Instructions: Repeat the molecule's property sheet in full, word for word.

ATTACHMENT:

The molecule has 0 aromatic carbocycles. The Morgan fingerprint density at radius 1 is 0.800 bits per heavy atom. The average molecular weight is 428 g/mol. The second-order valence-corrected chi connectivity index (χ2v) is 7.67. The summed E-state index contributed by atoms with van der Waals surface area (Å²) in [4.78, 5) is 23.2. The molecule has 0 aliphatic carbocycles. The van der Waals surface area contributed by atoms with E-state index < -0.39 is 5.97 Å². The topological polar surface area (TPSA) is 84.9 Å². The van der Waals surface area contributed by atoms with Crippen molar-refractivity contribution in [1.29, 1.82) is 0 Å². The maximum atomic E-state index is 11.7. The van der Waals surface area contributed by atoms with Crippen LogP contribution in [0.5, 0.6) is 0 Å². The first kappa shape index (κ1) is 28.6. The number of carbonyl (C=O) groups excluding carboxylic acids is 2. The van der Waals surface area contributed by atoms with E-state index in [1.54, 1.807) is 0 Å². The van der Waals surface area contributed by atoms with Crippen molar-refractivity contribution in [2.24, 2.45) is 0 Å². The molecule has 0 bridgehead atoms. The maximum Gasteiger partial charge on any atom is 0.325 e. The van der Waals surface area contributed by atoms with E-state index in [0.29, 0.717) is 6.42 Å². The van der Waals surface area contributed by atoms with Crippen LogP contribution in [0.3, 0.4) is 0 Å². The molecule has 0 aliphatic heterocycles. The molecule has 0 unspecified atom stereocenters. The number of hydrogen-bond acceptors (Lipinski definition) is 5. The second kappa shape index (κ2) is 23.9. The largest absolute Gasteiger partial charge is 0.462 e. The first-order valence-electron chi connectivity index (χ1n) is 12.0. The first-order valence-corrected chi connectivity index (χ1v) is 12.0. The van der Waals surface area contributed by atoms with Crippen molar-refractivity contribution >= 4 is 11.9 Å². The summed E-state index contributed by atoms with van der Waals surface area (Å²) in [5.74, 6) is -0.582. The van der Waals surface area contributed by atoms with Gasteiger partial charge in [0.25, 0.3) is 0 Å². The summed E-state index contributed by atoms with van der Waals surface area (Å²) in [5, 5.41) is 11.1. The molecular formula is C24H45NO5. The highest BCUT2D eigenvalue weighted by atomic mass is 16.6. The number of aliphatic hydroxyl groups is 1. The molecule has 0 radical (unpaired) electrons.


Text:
The molecule has 0 aromatic carbocycles. The Morgan fingerprint density at radius 1 is 0.800 bits per heavy atom. The average molecular weight is 428 g/mol. The second-order valence-corrected chi connectivity index (χ2v) is 7.67. The summed E-state index contributed by atoms with van der Waals surface area (Å²) in [4.78, 5) is 23.2. The molecule has 0 aliphatic carbocycles. The van der Waals surface area contributed by atoms with E-state index < -0.39 is 5.97 Å². The topological polar surface area (TPSA) is 84.9 Å². The van der Waals surface area contributed by atoms with Crippen molar-refractivity contribution in [1.29, 1.82) is 0 Å². The maximum atomic E-state index is 11.7. The van der Waals surface area contributed by atoms with Crippen LogP contribution in [0.5, 0.6) is 0 Å². The first kappa shape index (κ1) is 28.6. The number of carbonyl (C=O) groups excluding carboxylic acids is 2. The van der Waals surface area contributed by atoms with E-state index in [1.54, 1.807) is 0 Å². The van der Waals surface area contributed by atoms with Crippen molar-refractivity contribution in [2.24, 2.45) is 0 Å². The molecule has 0 bridgehead atoms. The maximum Gasteiger partial charge on any atom is 0.325 e. The van der Waals surface area contributed by atoms with E-state index in [0.29, 0.717) is 6.42 Å². The van der Waals surface area contributed by atoms with Crippen LogP contribution in [0.3, 0.4) is 0 Å². The molecule has 0 aliphatic heterocycles. The molecule has 0 unspecified atom stereocenters. The number of hydrogen-bond acceptors (Lipinski definition) is 5. The second kappa shape index (κ2) is 23.9. The largest absolute Gasteiger partial charge is 0.462 e. The first-order valence-electron chi connectivity index (χ1n) is 12.0. The first-order valence-corrected chi connectivity index (χ1v) is 12.0. The van der Waals surface area contributed by atoms with Crippen molar-refractivity contribution >= 4 is 11.9 Å². The summed E-state index contributed by atoms with van der Waals surface area (Å²) in [5.74, 6) is -0.582. The van der Waals surface area contributed by atoms with Gasteiger partial charge in [0.25, 0.3) is 0 Å². The summed E-state index contributed by atoms with van der Waals surface area (Å²) in [5, 5.41) is 11.1. The molecular formula is C24H45NO5. The highest BCUT2D eigenvalue weighted by atomic mass is 16.6. The number of aliphatic hydroxyl groups is 1. The molecule has 0 radical (unpaired) electrons.